Cape Town — African countries need more support from the private sector in order to meet the United Nations Millennium Development Goals by 2015, which include important development targets like poverty reduction, and improved health and education.
Governments cannot do it alone, development and economic experts told delegates at the MDG Review Summit, which took place in Cape Town, South Africa, from May 3 to 4.
Businesses, experts explained, are ideally positioned to foster economic growth and create jobs, which are needed to reach the first goal to end extreme poverty and hunger.
"Achieving MDG1 can have a positive impact on all the other MDGs," said Beejaye Kokil, manager of the African Development Bank's statistics department. Other development goals include the reduction in in the under-five mortality rate, gender equality or environmental sustainability.
African countries have already made some progress in their development through improved economic governance and reforms, including dropping the cost of doing business on the continent, noted Kokil. As a result, Africa today belongs to one of the world's fastest-growing regions, with average annual GDP growth of six percent. It follows hot on the heels of China and India, which each have a GDP of about nine percent each.
But the trickle-down effect from economic growth to large-scale poverty reduction has been slow. Almost 40 percent of Africans continue to live below the poverty line of 1.25 dollars a day, according to 2011 World Bank statistics.
"That's because GDP growth in Africa is not linked to jobs for the poor," Kokil explained, since high economic inequality and skills shortage mean that most of the poor remain unable to access newly created employment opportunities.
In addition, high population growth has been curtailing many of Africa's economic gains. The continent also continues to face major challenges like insufficient agricultural production, lack of infrastructure, high youth unemployment, low human development, gender inequality, poor education and the negative impact of climate change.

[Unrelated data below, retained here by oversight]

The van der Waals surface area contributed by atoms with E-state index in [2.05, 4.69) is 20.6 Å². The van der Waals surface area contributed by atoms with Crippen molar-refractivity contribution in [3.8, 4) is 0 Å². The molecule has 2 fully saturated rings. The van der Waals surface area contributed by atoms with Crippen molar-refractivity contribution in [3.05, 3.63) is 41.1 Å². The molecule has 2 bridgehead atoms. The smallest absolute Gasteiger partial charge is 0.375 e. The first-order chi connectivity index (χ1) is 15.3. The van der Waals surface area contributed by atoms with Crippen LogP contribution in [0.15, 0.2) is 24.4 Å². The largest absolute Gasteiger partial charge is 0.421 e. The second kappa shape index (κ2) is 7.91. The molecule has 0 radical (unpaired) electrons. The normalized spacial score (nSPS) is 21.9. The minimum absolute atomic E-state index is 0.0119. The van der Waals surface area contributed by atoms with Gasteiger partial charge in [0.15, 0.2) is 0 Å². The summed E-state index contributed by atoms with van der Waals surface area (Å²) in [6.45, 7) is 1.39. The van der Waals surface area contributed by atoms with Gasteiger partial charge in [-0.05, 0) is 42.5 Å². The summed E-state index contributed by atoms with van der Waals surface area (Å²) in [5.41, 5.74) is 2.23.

"It's not all rosy. MDG progress remains mixed. But the potential is there," said Kokil.
He recommended that African countries move away from traditional donor aid and loan programmes towards an "aid for trade" model geared towards helping nations to develop trade-related skills and infrastructure to eventually become donor independent. This model places emphasis on making the private sector an integral part of a country's development.
"The private sector has a huge role to play in Africa's economic growth," Kokil stressed.
Some of Africa's key donors, like the United States, are already considering a shift away from providing unconditional financial aid to making investments that are bound to clear economic targets, said Terri Robl, minister counsellor for economic affairs at the U.S. Embassy in South Africa.
The U.S. Secretary of State Hillary Rodham Clinton, for instance, had announced earlier this year that "making investments with tangible outcomes" would become part of the U.S. aid policy, said Robl.
It means that the private sector will start playing a major role in development and many businesses have started to recognise this opportunity. Despite the fact that a company's main focus remains profitability, corporate social responsibility has become a key element of doing business in Africa, Robl said.
"Sustainability as become a valuable asset to companies in and of themselves," explained Robl. She is convinced that "the private sector can help governments leapfrog some of the MDGs", by making sure that economic growth filters down to social development.
Meeting the MDGs needs much more than public-private partnerships, however. "Cooperation between governments and companies solves only two thirds of the problem. The last third must be the involvement of communities," argued Professor Gerhard Coetzee, director of the Centre for Inclusive Banking in Africa at the University of Pretoria and a general manager at ABSA bank in South Africa.
He said that most Africans remain excluded not only from jobs but from using financial services because of high banking fees and cumbersome regulation.
Currently, most financial institutions solely provide specialised services to poor populations, such as microfinance.
"That is helpful, but not good enough to eradicate poverty in the long term. Ultimately, we need to move from microfinance to financial inclusion," said Coetzee. "I see a clear link between a population's access to finance and a country's ability to reach the MDGs. By giving the poor access to financial services, we improve their income, thereby decreasing poverty levels."
Coetzee advised that there should be a reduction in the direct costs of banking, such as fees and transactions. He added that there should also be a reduction in the costs of the indirect financial price tag, including the cost of transport and the time that rural populations spent to reach services.
In South Africa, one of the continent's strongest economies, only 63 percent of the those 16 years and older have a bank account, the most basic of all financial services, according to a 2011 survey by African financial research company FinScope.
"That shows that using banking to improve poverty and thereby the MDGs remains a major challenge," said Coetzee. "We still have a long way to go."